I found architecturally interesting building in my city (Cracow, Poland) that before war used to be villa and now is the seat of the Austrian Consulate.

Does law allow to take photographies of embassies and consulates?

  • 1
    The best thing to do is to ask permission.
    – Mick
    Nov 13 '16 at 23:09
  • Anything is legal until you get caught.
    – Michael C
    Nov 14 '16 at 6:20
  • 1
    @Mick this is tricky, because as far as I remember the embassies are considered to belong to the territory of their country. That would mean that when taking the photograph you are in one jurisdiction while your subject is in a different one.
    – null
    Nov 14 '16 at 11:30
  • 1
    If you ~shoot~ photograph from behind the bush, with a buzz cut n greenish clothes, and photographing only Embassy building, it is trouble. If you look like a curious tourist, walking on a street, capturing every building which fancies your eyes, good for you. And even if they object, stop, apologize, and move on.
    – DavChana
    Nov 14 '16 at 18:09

Legally this is a little bit like taking a photo of one country from another.

This is a legal grey area that it would be significantly easier just to avoid, unless you have to photograph in this situation as part of your job.


On a recent trip to Italy, Oct. 2017, while walking around the city we found ourselves outside the gates of the US embassy. High stone walls broken only by a massive iron barred gate at the front. Through the bars I saw the American flag, and raised my phone for a photo. No sooner had I snapped when an armed Italian police officer came scurrying from around a corner shaking his finger and yelling at me "NO,NO photos!!" I asked why, as I am American. "NO, NO photos!" was his answer. Properly chaistend, we left.

  • 2
    not really an answer right now, could you add a bit of research so that we can upvote? Nov 19 '17 at 9:04
  • While there are surely good legal points for taking pictures of public buildings in public places I can understand the security implications, and how they make the guards uncomfortable Nov 19 '17 at 11:50
  • 1
    I agree with @aaaaaa, this is a relevant anecdote, but doesn't actually answer the question about legality. Dealing with overzealous guards/police is certainly something to consider when in such situations, but the question was about the actual legality of the situation. The question should be answered to inform those who wish to stand their ground on "but it's my right!" or "I'm completely entitled to..." (whether or not such course of action is actually advisable).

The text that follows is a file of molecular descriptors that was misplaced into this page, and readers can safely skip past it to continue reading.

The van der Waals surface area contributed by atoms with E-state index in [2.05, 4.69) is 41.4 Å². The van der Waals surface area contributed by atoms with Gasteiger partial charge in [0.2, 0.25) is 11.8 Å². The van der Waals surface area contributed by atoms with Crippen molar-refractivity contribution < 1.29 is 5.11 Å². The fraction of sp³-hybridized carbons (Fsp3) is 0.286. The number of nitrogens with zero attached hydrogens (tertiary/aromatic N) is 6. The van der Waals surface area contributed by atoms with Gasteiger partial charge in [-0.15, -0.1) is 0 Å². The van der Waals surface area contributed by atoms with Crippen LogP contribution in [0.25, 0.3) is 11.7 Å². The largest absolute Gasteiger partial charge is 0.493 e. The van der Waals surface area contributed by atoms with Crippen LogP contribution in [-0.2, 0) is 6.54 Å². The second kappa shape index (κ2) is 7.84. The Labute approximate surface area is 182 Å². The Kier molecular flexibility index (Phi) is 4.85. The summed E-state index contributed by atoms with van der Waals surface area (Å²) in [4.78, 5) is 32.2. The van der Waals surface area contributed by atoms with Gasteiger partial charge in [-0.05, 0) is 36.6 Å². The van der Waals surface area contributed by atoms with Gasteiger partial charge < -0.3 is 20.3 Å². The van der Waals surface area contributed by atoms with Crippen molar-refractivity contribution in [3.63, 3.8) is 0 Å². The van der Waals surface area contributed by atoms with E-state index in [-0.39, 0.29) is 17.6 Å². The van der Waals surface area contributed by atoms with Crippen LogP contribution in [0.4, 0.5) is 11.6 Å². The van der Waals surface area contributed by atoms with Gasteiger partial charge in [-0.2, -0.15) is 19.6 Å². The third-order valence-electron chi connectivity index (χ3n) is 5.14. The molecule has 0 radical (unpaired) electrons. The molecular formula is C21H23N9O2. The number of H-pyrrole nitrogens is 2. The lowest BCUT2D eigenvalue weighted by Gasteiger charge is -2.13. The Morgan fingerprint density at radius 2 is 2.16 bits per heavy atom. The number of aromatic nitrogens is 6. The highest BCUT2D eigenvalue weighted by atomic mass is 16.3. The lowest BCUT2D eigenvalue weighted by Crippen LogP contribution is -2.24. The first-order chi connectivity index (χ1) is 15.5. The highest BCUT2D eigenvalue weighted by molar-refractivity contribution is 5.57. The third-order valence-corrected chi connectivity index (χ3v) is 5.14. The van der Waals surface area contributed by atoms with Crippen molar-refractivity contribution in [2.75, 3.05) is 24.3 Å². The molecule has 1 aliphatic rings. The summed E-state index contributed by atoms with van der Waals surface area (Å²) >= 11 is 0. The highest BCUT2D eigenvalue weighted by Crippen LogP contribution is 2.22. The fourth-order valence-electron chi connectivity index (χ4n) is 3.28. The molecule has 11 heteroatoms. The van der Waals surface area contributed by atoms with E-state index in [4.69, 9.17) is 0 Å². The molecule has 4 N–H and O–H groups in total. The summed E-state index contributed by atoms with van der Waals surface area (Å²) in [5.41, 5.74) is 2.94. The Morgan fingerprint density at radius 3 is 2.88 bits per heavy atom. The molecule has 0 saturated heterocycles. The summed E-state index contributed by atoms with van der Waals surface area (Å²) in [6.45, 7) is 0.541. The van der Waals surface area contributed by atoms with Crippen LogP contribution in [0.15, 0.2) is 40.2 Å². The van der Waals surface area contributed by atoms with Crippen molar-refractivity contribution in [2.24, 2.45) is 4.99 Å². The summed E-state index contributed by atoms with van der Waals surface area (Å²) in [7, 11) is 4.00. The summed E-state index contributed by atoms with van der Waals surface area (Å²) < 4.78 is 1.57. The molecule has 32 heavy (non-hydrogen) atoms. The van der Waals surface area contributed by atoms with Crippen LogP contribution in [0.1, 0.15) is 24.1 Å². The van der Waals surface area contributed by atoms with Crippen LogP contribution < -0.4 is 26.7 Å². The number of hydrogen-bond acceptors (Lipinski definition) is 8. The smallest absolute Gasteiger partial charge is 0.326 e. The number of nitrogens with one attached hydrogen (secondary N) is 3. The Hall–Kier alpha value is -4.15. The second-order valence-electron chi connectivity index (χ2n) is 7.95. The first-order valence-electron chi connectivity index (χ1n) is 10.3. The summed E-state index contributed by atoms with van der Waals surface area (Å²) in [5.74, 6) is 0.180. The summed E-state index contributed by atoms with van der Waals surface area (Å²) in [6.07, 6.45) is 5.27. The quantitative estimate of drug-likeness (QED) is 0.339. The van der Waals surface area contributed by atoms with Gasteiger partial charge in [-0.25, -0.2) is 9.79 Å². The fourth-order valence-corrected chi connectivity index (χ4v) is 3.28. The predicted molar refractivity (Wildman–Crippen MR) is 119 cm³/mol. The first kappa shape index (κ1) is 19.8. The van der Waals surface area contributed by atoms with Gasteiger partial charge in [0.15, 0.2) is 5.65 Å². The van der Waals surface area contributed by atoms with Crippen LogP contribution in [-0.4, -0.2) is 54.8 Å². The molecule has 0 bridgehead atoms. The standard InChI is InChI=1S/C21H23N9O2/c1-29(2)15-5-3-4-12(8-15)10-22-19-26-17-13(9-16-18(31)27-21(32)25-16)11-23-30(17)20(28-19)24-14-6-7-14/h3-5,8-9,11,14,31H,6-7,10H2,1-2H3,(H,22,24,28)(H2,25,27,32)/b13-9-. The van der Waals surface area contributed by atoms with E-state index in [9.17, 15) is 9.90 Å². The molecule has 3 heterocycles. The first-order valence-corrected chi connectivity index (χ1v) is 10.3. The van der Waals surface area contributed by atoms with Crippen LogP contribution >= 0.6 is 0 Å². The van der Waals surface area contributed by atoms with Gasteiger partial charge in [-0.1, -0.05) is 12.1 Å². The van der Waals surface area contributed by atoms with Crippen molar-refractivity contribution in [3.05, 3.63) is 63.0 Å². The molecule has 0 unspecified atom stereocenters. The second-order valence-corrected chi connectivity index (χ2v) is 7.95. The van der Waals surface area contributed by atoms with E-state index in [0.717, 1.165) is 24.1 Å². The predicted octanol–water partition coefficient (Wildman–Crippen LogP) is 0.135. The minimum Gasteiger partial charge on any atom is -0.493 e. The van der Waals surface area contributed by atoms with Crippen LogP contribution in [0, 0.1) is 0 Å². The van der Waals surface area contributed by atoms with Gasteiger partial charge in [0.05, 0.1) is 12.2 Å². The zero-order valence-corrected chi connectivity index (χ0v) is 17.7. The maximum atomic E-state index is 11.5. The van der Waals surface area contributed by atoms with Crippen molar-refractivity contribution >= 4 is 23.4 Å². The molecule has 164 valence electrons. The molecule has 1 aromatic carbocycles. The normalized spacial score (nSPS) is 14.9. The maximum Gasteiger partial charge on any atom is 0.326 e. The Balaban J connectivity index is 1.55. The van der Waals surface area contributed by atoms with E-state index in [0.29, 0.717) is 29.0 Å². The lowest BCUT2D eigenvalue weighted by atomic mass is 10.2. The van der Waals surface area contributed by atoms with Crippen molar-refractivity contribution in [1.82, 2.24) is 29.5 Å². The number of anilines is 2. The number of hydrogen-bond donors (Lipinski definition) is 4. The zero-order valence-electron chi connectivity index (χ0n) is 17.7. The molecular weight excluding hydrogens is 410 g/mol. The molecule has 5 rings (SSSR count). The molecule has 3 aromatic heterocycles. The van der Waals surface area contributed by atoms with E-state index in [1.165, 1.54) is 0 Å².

– scottbb
    Nov 19 '17 at 17:52
  • You would have experienced similar things trying to photograph the US embassy in Berlin (from short distance). At the same time it would be absolutely ok to photograph the Russian embassy which is only about five hundred meters away, or the British one which is somewhere between them.
    – Zenit
    Jan 13 '18 at 7:49
  • There mere fact that a cop tells you not to do something doesn't mean that doing it is illegal. And the fact that a cop in Italy told you not to take a photo of the American embassy doesn't have much bearing on whether one can legally take a photo of the Austrian consulate in Poland.
    – Caleb
    Jan 13 '18 at 23:53

Not a lawyer, but here in America there would be (at least these) two considerations; privacy rights and specific legislation. Non-persons have no privacy rights in America, so as long as you are taking the photograph from public property, that isn't an issue. As far as specific legislation is concerned, my guess would be that embassies, consulates, etc. may well be illegal to photograph. A good practice would be to ask permission beforehand.


I can attest to this. Took a photo of the UAE embassy in Madrid and a police cruiser came out of nowhere and two officers kindly asked me to stop and scroll through relevant pictures on my camera, then asked me to delete any containing the government building. After I did so, they thanked me and went on their way.

  • So, Poland now has the same laws as Spain? And over eager police officers never do wrong? Not answering the question.
    – TomTom
    Jan 14 '18 at 18:27

Generally no. The exact law will depend on where you are but it is almost always no.

This is really too bad as many embassies are in beautiful historic builds (all of them in Hanoi prevent me from taking photos of the most beautiful colonial buildings in the city). There has been cases of people in the UAE being taken by the police for doing so, even unknowingly since the buildings are not always marked as such.

  • "people in the UAE" likely being the core here. Same as in North Korea I would doubt the UAE bothers a lot with the rights of photographers vs. any governmental institution. Groing from there to "generally no" is a total non sequitur.
    – TomTom
    Jan 14 '18 at 18:27
  • Both in Vietnam and in the US, just to name the last two places I tried, did not allow it.
    – Itai
    Aug 6 '19 at 2:25

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